Kosovo has surged ahead in tobacco control with the introduction of a comprehensive tobacco control law. Notable among the range of measures is the strongest protections against tobacco industry interference in the world, based on Article 5.3 of the WHO Framework Convention on Tobacco Control (FCTC). The measures, which will apply to the whole of government and be enforced by the national Anti-Corruption Agency, include:
- No unnecessary interactions between government and tobacco industry.
- Full transparency for necessary interactions.
- Prohibition on government partnership with, or support of, the tobacco industry.
- Prohibition on contributions from tobacco industry to government, to government officials, and to political parties.
- Strong tobacco-related conflict of interest provisions
The country already had a weak tobacco control law which was passed in 2007, but had been struggling to enforce it. With female smoking prevalence of 44% – the second highest in the world – and 47% of youth having tried smoking before turning 18, the new law is a welcome measure. Other provisions in the law are:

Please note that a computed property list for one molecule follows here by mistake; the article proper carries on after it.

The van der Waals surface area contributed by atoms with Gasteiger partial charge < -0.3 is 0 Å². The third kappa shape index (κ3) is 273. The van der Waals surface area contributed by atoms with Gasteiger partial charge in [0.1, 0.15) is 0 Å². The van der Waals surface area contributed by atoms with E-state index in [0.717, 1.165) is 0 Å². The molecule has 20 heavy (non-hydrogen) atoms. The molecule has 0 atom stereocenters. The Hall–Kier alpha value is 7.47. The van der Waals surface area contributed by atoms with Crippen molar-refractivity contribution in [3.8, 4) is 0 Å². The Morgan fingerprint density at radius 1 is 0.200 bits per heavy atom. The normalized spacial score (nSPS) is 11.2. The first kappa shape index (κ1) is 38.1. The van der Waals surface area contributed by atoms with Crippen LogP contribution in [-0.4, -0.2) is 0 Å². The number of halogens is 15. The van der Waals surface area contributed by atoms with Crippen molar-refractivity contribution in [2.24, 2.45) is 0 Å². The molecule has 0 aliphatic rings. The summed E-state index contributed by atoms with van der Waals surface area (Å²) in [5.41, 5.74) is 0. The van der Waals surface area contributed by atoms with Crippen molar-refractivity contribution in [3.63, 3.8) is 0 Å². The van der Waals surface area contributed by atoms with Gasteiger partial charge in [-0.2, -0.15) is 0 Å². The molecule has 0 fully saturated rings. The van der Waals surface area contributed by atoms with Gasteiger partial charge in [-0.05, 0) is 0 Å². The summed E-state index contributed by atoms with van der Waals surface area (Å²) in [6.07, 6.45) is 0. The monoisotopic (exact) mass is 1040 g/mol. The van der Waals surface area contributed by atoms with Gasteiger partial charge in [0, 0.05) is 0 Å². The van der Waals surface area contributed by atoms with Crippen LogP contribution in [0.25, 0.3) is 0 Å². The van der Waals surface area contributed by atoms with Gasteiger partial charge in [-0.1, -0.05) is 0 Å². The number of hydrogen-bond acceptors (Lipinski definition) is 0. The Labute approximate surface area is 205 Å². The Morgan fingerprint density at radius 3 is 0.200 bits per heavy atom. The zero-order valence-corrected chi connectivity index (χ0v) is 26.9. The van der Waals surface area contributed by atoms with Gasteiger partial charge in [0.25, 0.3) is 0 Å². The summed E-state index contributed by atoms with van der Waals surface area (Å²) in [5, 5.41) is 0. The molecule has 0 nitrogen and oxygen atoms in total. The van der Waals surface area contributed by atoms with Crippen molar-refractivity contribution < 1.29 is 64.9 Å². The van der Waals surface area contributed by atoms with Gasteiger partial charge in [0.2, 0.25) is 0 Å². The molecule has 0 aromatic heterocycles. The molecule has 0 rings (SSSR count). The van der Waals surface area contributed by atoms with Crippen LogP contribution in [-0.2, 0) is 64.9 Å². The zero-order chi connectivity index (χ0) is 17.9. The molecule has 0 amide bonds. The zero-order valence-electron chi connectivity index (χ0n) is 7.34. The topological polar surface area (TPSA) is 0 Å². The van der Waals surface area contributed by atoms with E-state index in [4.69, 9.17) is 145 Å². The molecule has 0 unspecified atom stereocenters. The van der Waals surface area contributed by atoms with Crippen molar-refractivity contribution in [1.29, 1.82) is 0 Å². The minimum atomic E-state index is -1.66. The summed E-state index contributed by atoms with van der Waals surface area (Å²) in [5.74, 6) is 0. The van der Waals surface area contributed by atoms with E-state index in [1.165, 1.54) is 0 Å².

- 100% smoke-free indoor public places, work places, and public transportation, as well as specified outdoor areas, with some very minor exceptions.
- Comprehensive bans on tobacco advertising, promotion, and sponsorship, including a ban on retail tobacco product displays.
- Graphic health warnings on both sides of the pack.
- Ban on misleading packaging, including descriptors such as ‘light’ and ‘low’.
- Prohibition on sales to and by minors.
- Ban on sales in health, education, and athletic facilities.
- Granting power to the Ministry of Health authority to ban ingredients.
- Constituents and emissions limits with reporting requirements for manufacturers.
- Cessation and education measures, include 45 minutes each month of mandatory programming on public radio and television.